Volume 18 • Issue 40 | February 17 - 23, 2006

Letters to the Editor

Welcome Home Depot

To The Editor:
Re “Home Depot hammering out lease at Hudson Square” (news article, Feb. 3 - 9):

In the late ’60s and early ’70s there were over a half-dozen hardware stores and lumberyards in Soho. They were accompanied by a diverse myriad of discount hardware stores on Canal and Warren Sts. Did the threat of a neighborhood Home Depot 30 years in the future drive them out of business? I doubt it.

Did those business owners possess extreme business acumen, or clairvoyance, and collectively decide to get out of business while the getting was good? I think not. They left because someone either bought out their leases or they sold their buildings and then moved on to different and “greener” pastures.

I like the idea of shopping locally, and up to just a few years ago Hudson Square had a local hardware store, Chelsea Hardware on Charlton St. I knew the owners and most of their staff on a first-name basis and could walk back into their stockroom and search for what I needed without a store clerk interfering. They have since relocated and the building was converted to residential apartments. I now trek to my closest “neighborhood” hardware store, Metropolitan Lumber in Soho, to get my supplies. It’s a little further, but no big deal and it’s still somewhat local.

Although there are some that might say the arrival of a “big-box” store in Hudson Square would be detrimental to the neighborhood’s character, I applaud it. Our family has lived on the far side of Charlton St. since 1973 and watched as the neighborhood emerged from a dimly lit, desolate wasteland (this was years before U.P.S. reopened the former Motor Union terminal) to what is now a mushroom farm of newly constructed condos. What next for the neighborhood, a Costco, a Circuit City? Bring ’em on, I say. By the way, we could use a Staples over here also, as well as a huge supermarket. And a Wal-Mart superstore, perhaps?

The days of the “mom-and-pop store” where the owners live in the back room or upstairs, is a quaint and vanishing institution in this section of Manhattan and most other areas of the city as well. Of course the big-box stores will cause the smaller area stores to shut down. But the reality is that in Hudson Square there are very few small stores, and in fact few stores of any size, to shut down. So what’s the problem?

Those “big boxes” are a lot better for the community than the plethora of red-velvet-roped nightclubs lining Spring St. that lure the “bridge-and-tunnel” late-night crowd. With the addition of increased daylight pedestrian traffic created by the big new stores, other ancillary businesses and services will surely follow.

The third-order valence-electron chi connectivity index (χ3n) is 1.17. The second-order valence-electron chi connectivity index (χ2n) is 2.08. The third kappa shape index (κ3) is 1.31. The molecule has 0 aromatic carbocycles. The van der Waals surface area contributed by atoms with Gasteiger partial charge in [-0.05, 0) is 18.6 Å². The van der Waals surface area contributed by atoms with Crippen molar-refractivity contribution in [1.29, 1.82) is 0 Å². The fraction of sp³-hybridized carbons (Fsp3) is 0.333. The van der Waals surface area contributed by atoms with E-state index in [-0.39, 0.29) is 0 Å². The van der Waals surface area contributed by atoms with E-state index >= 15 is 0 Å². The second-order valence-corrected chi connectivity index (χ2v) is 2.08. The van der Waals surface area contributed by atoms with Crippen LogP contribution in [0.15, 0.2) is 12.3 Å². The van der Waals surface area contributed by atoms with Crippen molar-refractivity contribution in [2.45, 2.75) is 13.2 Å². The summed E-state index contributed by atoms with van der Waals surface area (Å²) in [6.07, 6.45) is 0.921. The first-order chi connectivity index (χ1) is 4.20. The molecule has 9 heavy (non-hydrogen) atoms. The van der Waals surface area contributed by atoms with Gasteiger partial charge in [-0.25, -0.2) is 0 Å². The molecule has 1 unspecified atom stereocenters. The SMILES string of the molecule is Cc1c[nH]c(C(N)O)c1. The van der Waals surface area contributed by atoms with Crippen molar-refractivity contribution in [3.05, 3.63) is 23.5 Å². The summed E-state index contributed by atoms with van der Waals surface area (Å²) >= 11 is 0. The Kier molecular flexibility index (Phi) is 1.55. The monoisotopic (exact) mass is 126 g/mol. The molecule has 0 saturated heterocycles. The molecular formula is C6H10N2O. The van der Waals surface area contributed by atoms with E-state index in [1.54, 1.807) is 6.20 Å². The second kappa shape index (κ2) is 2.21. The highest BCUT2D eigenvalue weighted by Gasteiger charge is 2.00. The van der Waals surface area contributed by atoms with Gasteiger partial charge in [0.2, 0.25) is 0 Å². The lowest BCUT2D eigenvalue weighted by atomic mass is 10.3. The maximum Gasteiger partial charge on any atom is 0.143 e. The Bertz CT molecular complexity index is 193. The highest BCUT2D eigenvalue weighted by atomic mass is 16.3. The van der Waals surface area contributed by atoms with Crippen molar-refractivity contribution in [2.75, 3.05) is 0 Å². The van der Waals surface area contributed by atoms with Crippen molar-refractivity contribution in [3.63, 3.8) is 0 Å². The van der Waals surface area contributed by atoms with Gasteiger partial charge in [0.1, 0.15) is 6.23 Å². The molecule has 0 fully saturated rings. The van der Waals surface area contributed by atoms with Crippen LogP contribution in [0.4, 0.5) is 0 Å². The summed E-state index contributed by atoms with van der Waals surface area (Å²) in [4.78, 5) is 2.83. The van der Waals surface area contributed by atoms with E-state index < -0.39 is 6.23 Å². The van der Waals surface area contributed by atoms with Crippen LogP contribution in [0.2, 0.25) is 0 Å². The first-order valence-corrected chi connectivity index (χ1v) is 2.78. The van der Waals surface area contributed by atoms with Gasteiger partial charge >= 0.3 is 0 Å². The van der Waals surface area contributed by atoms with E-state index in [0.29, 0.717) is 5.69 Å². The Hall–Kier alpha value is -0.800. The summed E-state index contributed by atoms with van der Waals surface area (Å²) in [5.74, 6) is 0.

As Bob Dylan once wrote a long time ago, “… the times they are a’ changin’.” I say, great! The sooner the better.

Lou Scrima

What has he been drinking?

To The Editor:
Re “Liquor defense” (letters, Feb. 10 - 16):

Upon reading Joshua Toas’s astonishing defense of State Liquor Authority practices, we have come to the following conclusion:

Mr. Toas is an imbecile.

Mr. Toas thinks New Yorkers are imbeciles.

Mr. Toas is an inspired satirist applying for a job at The Onion.

One could only hope at the next congregation of purported civic-minded clowns, that issues of Downtown Express, which contain these quotes, are readily available.

Pass the whoopee cushion, Mr. Toas. We have some commentary for you.

Robert Weitz


Were no no-shows

To the Editor:
Re “Chinatown’s police parking complaints captured on video” (news article, Feb. 10 –16):

The Feb. 7 forum on transportation issues was hosted by Community Board 3 with the grant monies received from the Red Cross to involve community members in decision making in their community. The Outreach Taskforce of Community Board 3, comprised of board members and public members from the community, worked very hard to put together this excellent forum for the community to voice concerns around transportation issues that impact their daily personal lives and the economic development of the community.

Both public members and regular members do this work in a volunteer capacity in addition to full time jobs and personal lives.  There was discussion about inviting city agencies, including police and transportation. However, it was decided to focus this forum on hearing from the community and to encourage more community involvement. 

Unfortunately, this final decision was not well communicated to all the taskforce members. It is not true that any agencies, including police and transportation, were invited. 

The representative from the mayor’s office was on the C.B. 3 e-mail list that announced the forum because she is a liaison to the board from the Community Assistance Unit.

Community Board 3 is very proud of our close relationships with other city agencies because these relationships allow us to serve our community better. We in particular work very closely with our police precincts and the Department of Transportation. 

We hope future forums allow for greater participation from the community to take a comprehensive look at transportation issues and to enable the community to have a more structured forum to speak with agencies to resolve these issues with community involvement.
 
David McWater
Chairperson,Community Board 3

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